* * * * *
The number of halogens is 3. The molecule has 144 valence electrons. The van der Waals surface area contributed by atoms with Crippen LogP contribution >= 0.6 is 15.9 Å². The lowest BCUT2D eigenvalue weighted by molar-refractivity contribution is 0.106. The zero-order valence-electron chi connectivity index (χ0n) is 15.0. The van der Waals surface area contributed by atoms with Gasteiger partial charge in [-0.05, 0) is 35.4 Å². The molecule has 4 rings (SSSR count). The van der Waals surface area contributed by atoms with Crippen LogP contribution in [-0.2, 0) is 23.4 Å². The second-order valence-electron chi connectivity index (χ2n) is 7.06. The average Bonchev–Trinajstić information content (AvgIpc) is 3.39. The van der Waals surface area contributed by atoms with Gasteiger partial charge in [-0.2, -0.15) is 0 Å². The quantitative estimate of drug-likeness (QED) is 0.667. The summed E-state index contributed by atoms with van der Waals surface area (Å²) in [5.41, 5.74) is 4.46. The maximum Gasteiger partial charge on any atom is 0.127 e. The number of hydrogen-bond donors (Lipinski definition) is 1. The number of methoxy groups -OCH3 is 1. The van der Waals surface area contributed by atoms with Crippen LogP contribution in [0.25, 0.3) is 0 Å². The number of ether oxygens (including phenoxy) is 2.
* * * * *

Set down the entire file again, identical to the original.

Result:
The number of halogens is 3. The molecule has 144 valence electrons. The van der Waals surface area contributed by atoms with Crippen LogP contribution >= 0.6 is 15.9 Å². The lowest BCUT2D eigenvalue weighted by molar-refractivity contribution is 0.106. The zero-order valence-electron chi connectivity index (χ0n) is 15.0. The van der Waals surface area contributed by atoms with Gasteiger partial charge in [-0.05, 0) is 35.4 Å². The molecule has 4 rings (SSSR count). The van der Waals surface area contributed by atoms with Crippen LogP contribution in [-0.2, 0) is 23.4 Å². The second-order valence-electron chi connectivity index (χ2n) is 7.06. The average Bonchev–Trinajstić information content (AvgIpc) is 3.39. The van der Waals surface area contributed by atoms with Gasteiger partial charge in [-0.2, -0.15) is 0 Å². The quantitative estimate of drug-likeness (QED) is 0.667. The summed E-state index contributed by atoms with van der Waals surface area (Å²) in [5.41, 5.74) is 4.46. The maximum Gasteiger partial charge on any atom is 0.127 e. The number of hydrogen-bond donors (Lipinski definition) is 1. The number of methoxy groups -OCH3 is 1. The van der Waals surface area contributed by atoms with Crippen LogP contribution in [0.25, 0.3) is 0 Å². The number of ether oxygens (including phenoxy) is 2.